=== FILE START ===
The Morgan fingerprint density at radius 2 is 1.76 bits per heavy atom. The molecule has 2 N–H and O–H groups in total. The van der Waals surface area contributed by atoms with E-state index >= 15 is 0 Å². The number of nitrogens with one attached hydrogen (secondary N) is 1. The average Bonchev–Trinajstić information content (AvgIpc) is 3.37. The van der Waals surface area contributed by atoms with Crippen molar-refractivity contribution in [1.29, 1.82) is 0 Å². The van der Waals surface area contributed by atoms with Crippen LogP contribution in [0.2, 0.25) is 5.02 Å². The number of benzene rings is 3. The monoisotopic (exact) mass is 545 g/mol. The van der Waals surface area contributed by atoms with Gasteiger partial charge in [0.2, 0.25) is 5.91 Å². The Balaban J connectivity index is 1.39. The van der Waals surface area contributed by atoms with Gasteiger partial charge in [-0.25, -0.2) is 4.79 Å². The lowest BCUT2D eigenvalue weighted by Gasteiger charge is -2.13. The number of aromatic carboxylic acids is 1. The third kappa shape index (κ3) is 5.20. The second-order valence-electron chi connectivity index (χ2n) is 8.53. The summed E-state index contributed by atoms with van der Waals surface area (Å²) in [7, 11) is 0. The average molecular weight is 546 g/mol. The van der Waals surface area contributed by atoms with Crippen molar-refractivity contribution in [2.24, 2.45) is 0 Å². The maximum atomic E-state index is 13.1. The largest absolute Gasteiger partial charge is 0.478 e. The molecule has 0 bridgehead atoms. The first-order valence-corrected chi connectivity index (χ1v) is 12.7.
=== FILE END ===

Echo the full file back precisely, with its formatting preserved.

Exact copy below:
The Morgan fingerprint density at radius 2 is 1.76 bits per heavy atom. The molecule has 2 N–H and O–H groups in total. The van der Waals surface area contributed by atoms with E-state index >= 15 is 0 Å². The number of nitrogens with one attached hydrogen (secondary N) is 1. The average Bonchev–Trinajstić information content (AvgIpc) is 3.37. The van der Waals surface area contributed by atoms with Crippen molar-refractivity contribution in [1.29, 1.82) is 0 Å². The van der Waals surface area contributed by atoms with Crippen LogP contribution in [0.2, 0.25) is 5.02 Å². The number of benzene rings is 3. The monoisotopic (exact) mass is 545 g/mol. The van der Waals surface area contributed by atoms with Gasteiger partial charge in [0.2, 0.25) is 5.91 Å². The Balaban J connectivity index is 1.39. The van der Waals surface area contributed by atoms with Gasteiger partial charge in [-0.25, -0.2) is 4.79 Å². The lowest BCUT2D eigenvalue weighted by Gasteiger charge is -2.13. The number of aromatic carboxylic acids is 1. The third kappa shape index (κ3) is 5.20. The second-order valence-electron chi connectivity index (χ2n) is 8.53. The summed E-state index contributed by atoms with van der Waals surface area (Å²) in [7, 11) is 0. The average molecular weight is 546 g/mol. The van der Waals surface area contributed by atoms with Crippen molar-refractivity contribution in [2.24, 2.45) is 0 Å². The maximum atomic E-state index is 13.1. The largest absolute Gasteiger partial charge is 0.478 e. The molecule has 0 bridgehead atoms. The first-order valence-corrected chi connectivity index (χ1v) is 12.7.